To respond to this significant threat within our military community, leaders have “enacted the long-awaited Brandon Act to allow troops to seek mental health services confidentially and any time they need it.”2 The Brandon Act was named after a service member who died by suicide in 2018. In addition to this, the United Service Organizations (USO) strives to deliver services to foster connection, which includes “around-the-clock” hospitality for traveling service members and their families. The USO has facilities in most airports, on base installations, and in combat zones “to prove a comfortable gathering space to build community and make connections.”2 

Additionally, there are nonprofit agencies such as Mission 22 that focus on offering programs and events to support veterans, families, and military communities in resiliency efforts. The National Veteran Suicide Prevention Organization List provides many additional organizations that support suicide prevention. While these organizations and resources are wonderful, there is still more work to be done, including shifting our perception. 

Impact of Mental Illness and Acute and Chronic Substance Use on Suicide  

There are several areas we can begin to analyze to shift our historical thinking of suicide and explore more effective measures for suicide prevention. One of these is clarifying the role of mental illness.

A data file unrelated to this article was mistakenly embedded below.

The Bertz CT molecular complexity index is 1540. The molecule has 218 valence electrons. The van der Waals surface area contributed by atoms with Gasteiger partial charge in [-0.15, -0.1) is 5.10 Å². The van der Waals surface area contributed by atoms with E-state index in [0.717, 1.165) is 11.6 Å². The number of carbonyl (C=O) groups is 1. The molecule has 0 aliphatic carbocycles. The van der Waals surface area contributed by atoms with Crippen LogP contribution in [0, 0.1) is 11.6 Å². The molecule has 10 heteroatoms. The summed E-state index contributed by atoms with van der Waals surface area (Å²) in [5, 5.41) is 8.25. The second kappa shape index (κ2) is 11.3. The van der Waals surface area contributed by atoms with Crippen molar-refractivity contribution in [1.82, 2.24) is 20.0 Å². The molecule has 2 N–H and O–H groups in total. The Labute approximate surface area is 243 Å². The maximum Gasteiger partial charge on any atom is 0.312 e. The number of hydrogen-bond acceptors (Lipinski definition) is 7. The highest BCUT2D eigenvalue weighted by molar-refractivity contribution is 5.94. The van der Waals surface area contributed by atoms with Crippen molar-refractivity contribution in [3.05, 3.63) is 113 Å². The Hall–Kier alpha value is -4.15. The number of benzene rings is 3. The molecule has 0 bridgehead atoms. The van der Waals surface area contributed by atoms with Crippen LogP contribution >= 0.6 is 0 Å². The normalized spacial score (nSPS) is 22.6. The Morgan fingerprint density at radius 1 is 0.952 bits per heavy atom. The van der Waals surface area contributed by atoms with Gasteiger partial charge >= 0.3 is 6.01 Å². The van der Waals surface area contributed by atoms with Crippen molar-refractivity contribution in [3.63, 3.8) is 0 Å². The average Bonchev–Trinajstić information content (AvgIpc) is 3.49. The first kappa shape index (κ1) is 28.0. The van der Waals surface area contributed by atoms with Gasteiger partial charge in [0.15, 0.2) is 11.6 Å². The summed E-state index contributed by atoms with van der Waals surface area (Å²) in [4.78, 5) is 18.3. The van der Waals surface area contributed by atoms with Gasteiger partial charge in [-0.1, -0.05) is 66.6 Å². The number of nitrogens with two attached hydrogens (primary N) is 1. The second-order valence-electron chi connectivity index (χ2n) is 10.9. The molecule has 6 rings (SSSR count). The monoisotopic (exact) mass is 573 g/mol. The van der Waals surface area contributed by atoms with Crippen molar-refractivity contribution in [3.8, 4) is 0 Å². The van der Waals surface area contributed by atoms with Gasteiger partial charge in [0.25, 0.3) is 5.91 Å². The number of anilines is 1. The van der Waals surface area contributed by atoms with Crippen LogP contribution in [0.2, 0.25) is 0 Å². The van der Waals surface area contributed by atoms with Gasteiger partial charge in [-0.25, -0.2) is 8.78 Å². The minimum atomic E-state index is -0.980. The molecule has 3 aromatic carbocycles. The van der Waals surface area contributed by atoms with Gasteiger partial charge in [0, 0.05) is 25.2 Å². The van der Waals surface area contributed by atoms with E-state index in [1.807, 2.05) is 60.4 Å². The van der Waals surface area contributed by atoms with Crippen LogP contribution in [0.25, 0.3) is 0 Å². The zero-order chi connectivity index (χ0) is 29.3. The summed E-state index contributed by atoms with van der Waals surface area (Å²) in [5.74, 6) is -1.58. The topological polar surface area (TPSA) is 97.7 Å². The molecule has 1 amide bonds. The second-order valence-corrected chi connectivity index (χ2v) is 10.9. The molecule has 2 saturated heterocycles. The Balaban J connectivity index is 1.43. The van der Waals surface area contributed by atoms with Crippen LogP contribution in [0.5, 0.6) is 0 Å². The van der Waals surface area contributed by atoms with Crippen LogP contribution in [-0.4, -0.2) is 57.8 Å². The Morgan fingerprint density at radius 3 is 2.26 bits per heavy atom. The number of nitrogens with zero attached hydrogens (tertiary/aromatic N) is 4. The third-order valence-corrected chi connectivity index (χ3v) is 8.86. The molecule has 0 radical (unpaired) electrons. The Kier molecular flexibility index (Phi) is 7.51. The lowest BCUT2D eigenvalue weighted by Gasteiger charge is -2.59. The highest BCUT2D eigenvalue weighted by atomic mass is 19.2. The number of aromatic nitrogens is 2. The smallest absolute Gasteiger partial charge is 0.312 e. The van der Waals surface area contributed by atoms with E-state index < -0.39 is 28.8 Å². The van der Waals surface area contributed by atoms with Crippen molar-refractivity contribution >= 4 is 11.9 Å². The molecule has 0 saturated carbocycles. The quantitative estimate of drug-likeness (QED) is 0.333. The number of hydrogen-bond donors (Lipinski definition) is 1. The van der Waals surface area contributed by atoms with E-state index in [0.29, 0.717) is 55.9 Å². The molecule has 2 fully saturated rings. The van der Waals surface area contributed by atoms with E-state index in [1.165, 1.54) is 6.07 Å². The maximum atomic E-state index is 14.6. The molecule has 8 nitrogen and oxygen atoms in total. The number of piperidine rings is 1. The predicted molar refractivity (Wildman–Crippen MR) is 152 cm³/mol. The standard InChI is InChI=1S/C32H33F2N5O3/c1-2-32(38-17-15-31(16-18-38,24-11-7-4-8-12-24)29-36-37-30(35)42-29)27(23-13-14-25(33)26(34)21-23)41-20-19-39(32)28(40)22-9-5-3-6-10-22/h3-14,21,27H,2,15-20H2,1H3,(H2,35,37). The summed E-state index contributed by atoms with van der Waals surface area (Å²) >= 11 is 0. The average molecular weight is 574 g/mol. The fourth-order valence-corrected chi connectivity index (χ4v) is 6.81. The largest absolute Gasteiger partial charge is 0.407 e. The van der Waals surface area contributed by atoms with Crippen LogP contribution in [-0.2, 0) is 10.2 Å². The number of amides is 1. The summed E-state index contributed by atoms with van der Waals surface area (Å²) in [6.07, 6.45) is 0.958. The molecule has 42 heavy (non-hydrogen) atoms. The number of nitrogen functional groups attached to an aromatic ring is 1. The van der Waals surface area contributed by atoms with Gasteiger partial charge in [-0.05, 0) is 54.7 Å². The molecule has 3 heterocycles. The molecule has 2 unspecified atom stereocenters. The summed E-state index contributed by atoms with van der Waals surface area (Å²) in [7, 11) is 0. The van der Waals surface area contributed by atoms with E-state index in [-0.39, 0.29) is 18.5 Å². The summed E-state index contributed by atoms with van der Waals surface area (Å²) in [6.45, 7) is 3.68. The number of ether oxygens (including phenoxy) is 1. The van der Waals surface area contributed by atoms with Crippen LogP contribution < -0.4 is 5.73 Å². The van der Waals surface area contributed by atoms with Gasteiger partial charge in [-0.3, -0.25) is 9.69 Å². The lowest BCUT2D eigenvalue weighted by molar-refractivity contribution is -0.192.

Public perception is often that individuals are retrospectively diagnosed with mental illness in an autopsy after a death by suicide. However, studies show that “only 46% of U.S. citizens who died by suicide between 1999 and 2016 had a known mental health diagnosis at the time of death”. 3   

When considering mental health pathology, in a meta-analysis where 365 studies over the previous 50 years were examined, it was concluded that “mental illness was only weakly correlated with suicide and suicide attempts.”3  However, many individuals were not diagnosed. This doesn’t mean that mental illness did not exist—particularly acute adjustment disorders and cluster B traits.  

Another area of interest is the role of acute and chronic substance use. An article from the National Institute of Health from Pompili et al. (2010) reveals that alcohol use has consistently been implicated in the precipitation of suicidal behavior and may lead to suicidality through disinhibition, impulsiveness, and impaired judgment. Although psychological autopsies have limited statistical power, we can confirm through these autopsies that alcohol was in the blood of 28–29% of American suicide victims, elevating the need to focus on the impact of alcohol and substances when considering preventative strategies.